Pruning your tomatoes is simple once you know what you are doing. But if you are starting out growing your own, it can be a daunting task filled with jargon you don’t understand.
So let me help out and show you easily how to prune your own tomatoes properly.
Determintae V Indeterminate
Essentially there are two types of tomatoes, ones that need pruning and ones that don’t.
Determinate tomatoes are also known as bush tomatoes. They are much more compact than indeterminate tomatoes and don’t require pruning or training. They will grow into a bush and set their fruit all at once.
Indeterminate tomatoes are vining tomatoes. They will keep growing taller and taller until killed by frost. These do require pruning.
Many common tomatoes we grow are Indeterminate, but some are determinate. Some of the more popular determinate tomatoes are tumbling tom and Roma. Be aware that it is not only cherry tomatoes that can be determinate.
You can find out whether the variety you are growing is determinate with a quick Google search or check the seed packet – it’s often on there somewhere.
Removing side shoots is an ongoing basic tomato maintenance job.
You will often hear this referred to as pinching out. This is because you ideally pinch out the side shoots when they are young, often with your fingernails.
Just nip these little shoots out while they are young. You can use your hands, scissors, secateurs or a nice sharp knife; anything will do.
Why Do We Do This?
Rather than just telling you what to do, I think it helps to explain why we do certain things as gardeners.
Pinching out the side shoots stops your tomato plant from growing too bushy.
If left unchecked, tomato plants like to grow lots of foliage and fewer fruits, as we are only growing them for the fruits, then this is obviously not ideal.
You can see above that a sucker will quickly grow into a full-blown stem!
Removing all of the side shoots is known as growing the plant up a single leader.
All this means is it has one main stem all the way up. You can train them to two leaders by allowing one side shoot to grow into a second stem, and three by allowing a third stem to form etc.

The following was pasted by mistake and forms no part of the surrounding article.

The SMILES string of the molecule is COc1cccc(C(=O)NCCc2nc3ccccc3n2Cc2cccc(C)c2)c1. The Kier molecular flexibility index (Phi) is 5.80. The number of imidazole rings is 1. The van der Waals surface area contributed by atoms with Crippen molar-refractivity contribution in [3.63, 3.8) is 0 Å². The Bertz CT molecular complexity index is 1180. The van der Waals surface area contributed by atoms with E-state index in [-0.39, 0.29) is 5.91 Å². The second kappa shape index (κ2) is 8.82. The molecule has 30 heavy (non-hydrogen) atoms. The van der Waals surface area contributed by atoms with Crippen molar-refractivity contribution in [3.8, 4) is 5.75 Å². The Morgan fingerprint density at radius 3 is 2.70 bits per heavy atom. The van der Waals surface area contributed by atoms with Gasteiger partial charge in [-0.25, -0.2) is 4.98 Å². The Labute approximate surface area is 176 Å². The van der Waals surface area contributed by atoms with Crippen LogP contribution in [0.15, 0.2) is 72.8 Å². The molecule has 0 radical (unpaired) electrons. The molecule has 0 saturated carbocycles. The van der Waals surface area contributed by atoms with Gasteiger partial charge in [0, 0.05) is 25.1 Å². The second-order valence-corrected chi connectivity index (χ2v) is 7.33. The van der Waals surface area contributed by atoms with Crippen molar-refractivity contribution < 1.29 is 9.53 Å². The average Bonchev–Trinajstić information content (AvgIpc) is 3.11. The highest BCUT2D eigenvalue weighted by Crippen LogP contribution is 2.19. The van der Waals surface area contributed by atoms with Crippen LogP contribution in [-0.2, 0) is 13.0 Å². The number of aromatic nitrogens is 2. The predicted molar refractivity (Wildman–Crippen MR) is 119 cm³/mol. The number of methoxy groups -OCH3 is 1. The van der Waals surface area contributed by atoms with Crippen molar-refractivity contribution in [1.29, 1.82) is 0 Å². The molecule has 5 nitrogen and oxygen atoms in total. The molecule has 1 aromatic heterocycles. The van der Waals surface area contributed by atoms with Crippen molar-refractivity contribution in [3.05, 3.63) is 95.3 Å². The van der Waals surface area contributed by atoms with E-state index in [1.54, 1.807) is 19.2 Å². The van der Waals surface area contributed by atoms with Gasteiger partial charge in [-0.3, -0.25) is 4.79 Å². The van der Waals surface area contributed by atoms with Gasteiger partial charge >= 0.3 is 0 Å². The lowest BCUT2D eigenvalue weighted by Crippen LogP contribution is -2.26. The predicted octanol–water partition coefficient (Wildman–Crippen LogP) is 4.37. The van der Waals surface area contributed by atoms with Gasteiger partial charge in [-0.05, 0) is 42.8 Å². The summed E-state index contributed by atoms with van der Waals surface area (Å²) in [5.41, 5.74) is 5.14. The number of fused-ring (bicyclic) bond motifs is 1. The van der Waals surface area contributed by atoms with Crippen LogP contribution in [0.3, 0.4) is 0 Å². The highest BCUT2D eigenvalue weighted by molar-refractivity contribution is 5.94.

I recommend starting with a single leader if this is your first year gardening, then experimenting with allowing more next year to find what gives you your biggest harvest.
Remove Aged Leaves
The next job is removing the plant’s lower, older leaves. Just snip them off near to the stem and then throw the leaves on the compost heap.
Why Do We Do This?
The lower leaves on your plant aren’t doing much anymore. Almost all of the photosynthesis happens in the young, new leaves near the top of the plant.
By tidying them up and removing the older leaves, we allow more light in at the bottom of the plant; this is important if we are growing close together or have another crop like basil growing underneath our tomatoes.
The leaves also suck up water but don’t do much for the plant. By removing the lower leaves, we reduce the amount of water your plant needs.
This means it can go longer without watering and is less prone to blossom end rot.
Removing the lower leaves also increases airflow around the plant, minimizing the risk of fungal infections.
Another added benefit is that it helps to make spotting pests on your plant much easier.
Cutting Leaves In Half
This is something I often do lower down the plant if it has any huge leaves.
Making the leaves smaller reduces the amount of water loss, meaning you need to water less, and your plants can survive dry spells.
It also helps open the plant up, reduce the disease risk, and make pest spotting easier.
And it also helps let more light into any plants growing under your tomatoes, I like to grow basil here.
It is very similar to removing the leaves but not as drastic; if your plant has put out some monster leaves, try this trick.
Topping The Plant
Topping the plant is when you remove the growing tip late in the season. You snip the whole top section of the plant out so it will no longer grow upwards.
Why Do We Do This?
Well, as it actually happens, I don’t do this, but many other growers do. So let’s talk about the pros and cons.
Your tomato plant will keep on growing until colder weather comes in and kills it off. Any unripe tomatoes that are still on the plant at this point will need to be harvested while they are still green.
Topping the plant stops it from putting its energy into growing upwards and instead into developing all of the fruit already on the plant.
The tradeoff is that you won’t get any more tomatoes by topping the plant. But the ones on the plant already will be bigger and more likely to ripen fully.
By letting the plant continue to grow, you will get more tomatoes but are much more likely to end up with a bunch of unripe green tomatoes.
How many more tomatoes you get depends on the weather at the back end of the season, and is a guessing game.
Green tomatoes can still be used and make great chutneys, among other things, which is why I just let my plants grow and then harvest all the green tomatoes once the plant has died.
I let this tomato plant get away from me a bit, for the purposes of writing this article of course…
Here is the before and after shot of the pruning. I included this to show you that you can remove quite a bit of foliage – don’t be afraid to get stuck in!
Removing Leaves Around Fruit
I have left this one for last, as whether you should do it depends on where you are.
If you are in a colder climate with less sun, then removing the leaves that are shading your fruit can help speed up their ripening and is generally good advice.
However, if you are somewhere like Texas, then you definitely shouldn’t be doing this, as the sun will scold your tomatoes and damage them.
So this one is all down to your location!